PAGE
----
Before the leaves start to change, before SEC Football marks mid-season, even before parents start swiping the Snickers bars from their kids’ Trick-or-Treat bags, the signs of autumn appear across the South in the form of changeable letter signs in front of most drug stores advertising FLU SHOTS.
According to the Centers for Disease Control (CDC), all persons aged 6 months and older should be vaccinated annually. And the flu “shot” may include one of three injectable vaccines, or a nasal spray vaccine.
What Is “The Flu”?
While it has been blamed for everything from coughs to stomach bugs, seasonal influenza (“the flu”) infect the respiratory tract – nose, throat and lungs – often with severe illness or life-threatening complications.
Flu symptoms generally come on suddenly, with patients complaining of fever (not everyone with flu will have a fever), chills, cough, sore throat, runny or stuffy nose, muscle aches, headache and fatigue. People may suffer from a few or all of these symptoms.
Complications may include pneumonia, bronchitis, sinus and ear infections. Individuals asthma, diabetes or heart disease are at increased risk of complications, if they contract the flu.
Each year, between 5% and 20% of the U.S. population contracts seasonal influenza, and more than 200,000 people are hospitalized each year from seasonal flu-related complications, according to the CDC.
Why vaccinate every year?
Unlike other diseases such as chickenpox, smallpox or tuberculosis, the flu can be a different strain – or several strains – of influenza viruses each year, and these strains mutate quickly. Also, studies conducted over several flu seasons reveal that an individual’s antibody against the influenza virus declines over the course of a year, requiring re-vaccination.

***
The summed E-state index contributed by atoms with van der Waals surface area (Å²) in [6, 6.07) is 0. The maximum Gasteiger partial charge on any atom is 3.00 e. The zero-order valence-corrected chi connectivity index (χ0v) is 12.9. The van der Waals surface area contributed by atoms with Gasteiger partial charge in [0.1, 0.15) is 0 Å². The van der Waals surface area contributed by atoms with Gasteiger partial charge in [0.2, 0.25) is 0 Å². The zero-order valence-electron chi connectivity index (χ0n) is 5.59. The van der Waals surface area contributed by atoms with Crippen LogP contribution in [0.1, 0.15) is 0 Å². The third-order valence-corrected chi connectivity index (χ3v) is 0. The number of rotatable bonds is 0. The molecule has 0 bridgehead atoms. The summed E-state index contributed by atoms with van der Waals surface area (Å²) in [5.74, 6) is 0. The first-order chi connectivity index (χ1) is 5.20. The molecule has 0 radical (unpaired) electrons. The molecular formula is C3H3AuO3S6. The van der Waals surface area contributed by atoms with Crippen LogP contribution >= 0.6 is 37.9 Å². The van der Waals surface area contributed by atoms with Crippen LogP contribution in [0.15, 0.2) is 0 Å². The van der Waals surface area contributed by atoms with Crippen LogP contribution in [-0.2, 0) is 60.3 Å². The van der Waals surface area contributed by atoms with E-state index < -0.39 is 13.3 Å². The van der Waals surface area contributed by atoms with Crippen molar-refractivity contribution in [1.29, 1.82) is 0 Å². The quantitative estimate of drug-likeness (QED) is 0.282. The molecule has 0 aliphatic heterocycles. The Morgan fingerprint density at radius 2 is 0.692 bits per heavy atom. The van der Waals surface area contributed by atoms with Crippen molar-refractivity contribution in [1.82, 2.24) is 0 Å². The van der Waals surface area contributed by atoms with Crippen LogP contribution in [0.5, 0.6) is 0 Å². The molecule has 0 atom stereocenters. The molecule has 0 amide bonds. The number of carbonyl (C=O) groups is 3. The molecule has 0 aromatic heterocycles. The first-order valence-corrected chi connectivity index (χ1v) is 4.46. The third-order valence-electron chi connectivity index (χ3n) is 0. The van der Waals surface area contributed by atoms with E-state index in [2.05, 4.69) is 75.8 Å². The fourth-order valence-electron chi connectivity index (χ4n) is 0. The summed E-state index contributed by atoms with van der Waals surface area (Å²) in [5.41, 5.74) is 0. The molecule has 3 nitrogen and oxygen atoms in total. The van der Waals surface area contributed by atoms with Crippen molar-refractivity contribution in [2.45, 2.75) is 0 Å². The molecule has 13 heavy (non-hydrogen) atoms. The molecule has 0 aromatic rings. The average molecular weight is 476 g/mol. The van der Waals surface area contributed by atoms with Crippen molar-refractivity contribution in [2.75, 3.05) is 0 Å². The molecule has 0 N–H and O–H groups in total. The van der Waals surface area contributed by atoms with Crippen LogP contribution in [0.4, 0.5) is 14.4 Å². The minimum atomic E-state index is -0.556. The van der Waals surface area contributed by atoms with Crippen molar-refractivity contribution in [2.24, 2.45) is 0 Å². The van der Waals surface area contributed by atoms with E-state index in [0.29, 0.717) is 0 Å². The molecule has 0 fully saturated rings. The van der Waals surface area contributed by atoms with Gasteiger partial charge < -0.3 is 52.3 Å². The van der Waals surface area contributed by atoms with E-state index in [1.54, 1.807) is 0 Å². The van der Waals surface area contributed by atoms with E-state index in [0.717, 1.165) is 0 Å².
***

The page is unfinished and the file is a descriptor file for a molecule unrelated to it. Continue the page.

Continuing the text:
Seasonal flu vaccines provide protection against three of the more common strains: H3N2 (commonly known as “bird flu”), Influenza B and H1N1 (also known as “swine flu”).
Why is there a different vaccine for people over age 65?
There are actually three types of flu shots and a nasal vaccine: intramuscular is the most common. It is injected into the muscle – usually in the arm – in patients age 6 months and older intradermal provides the same level of protection, but is injected into the skin of people age 18 to 64 high-dose intramuscular is recommended for people over age 65. It contains four times as much antigen as the traditional flu shot, providing increased protection for weaker immune systems nasal spray vaccine is not recommended for adults over age 50
When is the best time to get vaccinated?
In the U.S., “flu season” runs from October through April, although the majority of cases occur in December through March. According to statistics over the past 36 years, the majority of seasonal flu cases occur in February.
To ensure protection for the entire flu season, healthcare professionals recommend getting vaccinated in October and November.
Maintaining your health is easier when you are living the life you’ve always dreamed of in your low-maintenance ranch-style Windsong home. Each Windsong active retirement community was designed to help Boomers achieve a lifetime of resolutions, with walkable streets and a private fitness center in the clubhouse, neighbors with similar life-stage experiences who make great accountability partners, and home designs that maximize accessibility, minimize hassles and provide an opportunities to enjoy an active lifestyle.
Welcome home to Windsong – Where Life’s A Breeze!